Yours is a question we get nearly every fall. If it were up to us, we’d be on the air at 100 kilowatts. The equipment to broadcast at a higher power output is relatively cheap and, despite the high energy costs that so dominate the headlines as I write this, so is the electricity. If we could, we’d go buy a gangbusters transmitter and crank it all the way up. And so would every other broadcaster. Therein lies the problem.
If every broadcaster simply put as much signal in the air as he or she had the checkbook to buy, the spectrum would be a chaotic jumble of useless noise.
Which is what was rapidly becoming the case in the late 1920s and early 1930s as the Federal Communications Commission (“FCC”) was formed and that agency began allocating frequencies, power and directionality.
When the sun sets, KTBB, like most AM radio stations, changes its power and the directions in which it most strongly radiates its signal.
Radio Frequency energy (RF) in what is commonly called the AM band (535 kHz to 1700 kHz) has a characteristic called the skywave. During the day, ionization of the atmosphere by the sun suppresses the skywave and your receiver detects only the groundwave. But at night, when solar energy is gone, the skywave is “free” to travel great distances. As a result, the skywave of a station in Tyler, Texas can cause severe interference for a station in a state as far away as either coast. The skywave effect diminishes with an increase in frequency (dial position). Therefore, a station that is low on the dial like KTBB at 600 kHz will have a very significant skywave component.
To deal with this physical property of AM radio, the FCC allocated radio stations in the U.S. in such a way that some stations are fully powered both day and night, a great many stations are only on the air in the daytime and the rest operate at a higher power by day and a lower power by night.
KTBB is in the last group of stations. Our daytime power is 5,000 watts. Our nighttime power is 2,500 watts. We change power at local sunrise and local sunset. As you know, that time changes with the changing of the seasons. As I write this, our power-up time on KTBB is 7:30 a.m. CDT and our power-down time is 6:45 p.m. CDT As I mentioned, those times change as the seasons change.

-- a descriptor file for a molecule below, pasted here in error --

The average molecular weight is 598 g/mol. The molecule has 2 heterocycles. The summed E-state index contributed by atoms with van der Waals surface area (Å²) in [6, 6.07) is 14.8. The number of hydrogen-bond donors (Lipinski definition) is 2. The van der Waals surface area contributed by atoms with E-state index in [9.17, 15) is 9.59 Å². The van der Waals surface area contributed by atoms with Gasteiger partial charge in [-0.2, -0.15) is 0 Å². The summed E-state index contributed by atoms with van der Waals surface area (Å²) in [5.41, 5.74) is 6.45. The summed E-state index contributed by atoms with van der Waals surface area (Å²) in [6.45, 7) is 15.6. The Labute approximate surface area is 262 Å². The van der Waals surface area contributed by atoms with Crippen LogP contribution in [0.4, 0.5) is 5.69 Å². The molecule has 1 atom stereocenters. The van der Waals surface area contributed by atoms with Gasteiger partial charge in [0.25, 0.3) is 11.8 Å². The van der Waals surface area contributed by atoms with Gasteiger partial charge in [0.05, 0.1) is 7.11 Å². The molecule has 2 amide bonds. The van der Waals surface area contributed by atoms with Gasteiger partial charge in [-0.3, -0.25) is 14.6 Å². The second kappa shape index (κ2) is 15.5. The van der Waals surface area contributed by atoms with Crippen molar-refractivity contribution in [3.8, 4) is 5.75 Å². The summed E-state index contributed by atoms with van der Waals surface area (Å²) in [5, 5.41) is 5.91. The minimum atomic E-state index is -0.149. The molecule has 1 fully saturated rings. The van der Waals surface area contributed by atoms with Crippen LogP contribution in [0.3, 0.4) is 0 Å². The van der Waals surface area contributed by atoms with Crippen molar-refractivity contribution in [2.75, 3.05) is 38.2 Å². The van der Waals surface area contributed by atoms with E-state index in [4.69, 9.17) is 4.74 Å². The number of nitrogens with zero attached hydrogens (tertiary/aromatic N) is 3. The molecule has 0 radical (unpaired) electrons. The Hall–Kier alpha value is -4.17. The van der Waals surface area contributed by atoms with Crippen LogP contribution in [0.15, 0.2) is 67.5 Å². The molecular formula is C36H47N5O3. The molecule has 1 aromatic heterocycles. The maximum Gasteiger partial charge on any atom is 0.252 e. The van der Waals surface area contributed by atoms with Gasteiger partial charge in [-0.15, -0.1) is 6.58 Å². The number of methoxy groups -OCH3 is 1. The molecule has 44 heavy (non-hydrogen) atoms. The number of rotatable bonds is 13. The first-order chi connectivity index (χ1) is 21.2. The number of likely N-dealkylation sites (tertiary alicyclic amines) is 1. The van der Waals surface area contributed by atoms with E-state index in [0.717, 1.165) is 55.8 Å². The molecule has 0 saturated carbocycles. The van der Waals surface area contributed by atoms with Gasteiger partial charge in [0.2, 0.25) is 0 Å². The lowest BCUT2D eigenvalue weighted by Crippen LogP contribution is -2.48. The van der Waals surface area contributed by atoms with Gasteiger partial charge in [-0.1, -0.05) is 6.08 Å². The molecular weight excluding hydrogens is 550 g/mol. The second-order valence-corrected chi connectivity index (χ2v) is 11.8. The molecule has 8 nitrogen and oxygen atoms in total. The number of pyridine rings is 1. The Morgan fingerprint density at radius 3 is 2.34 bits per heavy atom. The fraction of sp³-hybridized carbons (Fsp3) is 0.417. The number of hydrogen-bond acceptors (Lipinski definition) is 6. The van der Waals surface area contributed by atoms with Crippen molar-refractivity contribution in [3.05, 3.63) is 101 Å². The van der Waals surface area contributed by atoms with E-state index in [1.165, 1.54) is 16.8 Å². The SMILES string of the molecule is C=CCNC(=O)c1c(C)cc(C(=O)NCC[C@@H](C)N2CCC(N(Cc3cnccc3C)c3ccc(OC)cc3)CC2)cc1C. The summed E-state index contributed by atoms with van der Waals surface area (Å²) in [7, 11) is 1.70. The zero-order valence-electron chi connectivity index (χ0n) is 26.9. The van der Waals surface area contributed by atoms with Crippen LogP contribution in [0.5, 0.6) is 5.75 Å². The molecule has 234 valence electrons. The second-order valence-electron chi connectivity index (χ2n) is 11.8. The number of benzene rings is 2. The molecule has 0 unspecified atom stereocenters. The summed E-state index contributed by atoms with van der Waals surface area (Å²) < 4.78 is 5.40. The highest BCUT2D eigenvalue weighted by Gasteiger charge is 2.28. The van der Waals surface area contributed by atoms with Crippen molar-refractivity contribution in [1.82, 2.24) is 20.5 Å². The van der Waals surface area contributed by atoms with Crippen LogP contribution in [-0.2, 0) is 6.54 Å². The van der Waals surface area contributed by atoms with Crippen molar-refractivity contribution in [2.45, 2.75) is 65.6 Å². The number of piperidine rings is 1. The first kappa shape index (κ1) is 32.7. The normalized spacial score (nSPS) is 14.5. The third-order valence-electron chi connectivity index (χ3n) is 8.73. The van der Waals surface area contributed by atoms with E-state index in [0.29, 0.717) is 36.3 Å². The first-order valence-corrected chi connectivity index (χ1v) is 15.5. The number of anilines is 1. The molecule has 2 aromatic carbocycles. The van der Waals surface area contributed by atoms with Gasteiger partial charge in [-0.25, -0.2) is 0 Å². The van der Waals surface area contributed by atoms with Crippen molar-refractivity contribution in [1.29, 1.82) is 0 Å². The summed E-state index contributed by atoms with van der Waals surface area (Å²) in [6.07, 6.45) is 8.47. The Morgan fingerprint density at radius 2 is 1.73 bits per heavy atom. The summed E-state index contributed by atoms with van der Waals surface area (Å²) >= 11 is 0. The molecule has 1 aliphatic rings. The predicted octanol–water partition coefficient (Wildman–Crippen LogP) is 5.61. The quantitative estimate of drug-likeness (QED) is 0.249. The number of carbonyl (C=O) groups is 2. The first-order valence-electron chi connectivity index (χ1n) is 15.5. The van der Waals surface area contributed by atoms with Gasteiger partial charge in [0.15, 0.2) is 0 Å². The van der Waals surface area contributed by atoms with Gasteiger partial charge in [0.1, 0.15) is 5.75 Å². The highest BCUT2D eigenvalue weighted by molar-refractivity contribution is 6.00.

As if that weren’t enough, KTBB, like most AM stations, uses a directional antenna system. Simply put, we radiate our signal more strongly in some directions than in others. This, too, is to provide protection from interference to stations in other communities that also operate on our frequency (600 kHz) as well as to stations in other communities that operate on frequencies adjacent to ours (580 kHz, 590 kHz, 610 kHz, and 620 kHz). Our directional pattern changes for daytime and nighttime operation at the same times that our power changes. Our pattern is such that we do not radiate as strongly to the east toward Longview at night as we do in the daytime. Also, we protect KLBJ(AM) in Austin. They are at 590 on the dial, the first adjacent channel to us at 600 kHz. Thus, we “pull in our horns” to the south as the sun sets.
The question that always follows is, “Well, can’t you do something to raise your power.” And the answer that must follow is, “No, we can’t.” The AM Table of Allotments for the United States is a giant jigsaw puzzle. What we do will affect our neighboring AM stations, which will affect their neighbors and so on. So what we have is for all intents and purposes fixed. I hope this answers your question.
You can view a table listing of the AVERAGE HOURS OF SUNRISE AND SUNSET by clicking on this link: Sun Hours
Many of our listeners that are affected by our power and pattern changes are making use of our web streaming service. If you live in the Tyler-Longview metropolitan survey area as defined by ARBITRON, the radio ratings company, you can subscribe to our streaming service for only $0.99 and you can listen on any computer you own.
The eligible counties of residence are Smith, Gregg & Cherokee.
Click here: Stream Terms for complete information.
I appreciate your interest and I hope I have answered your question.
Paul L. Gleiser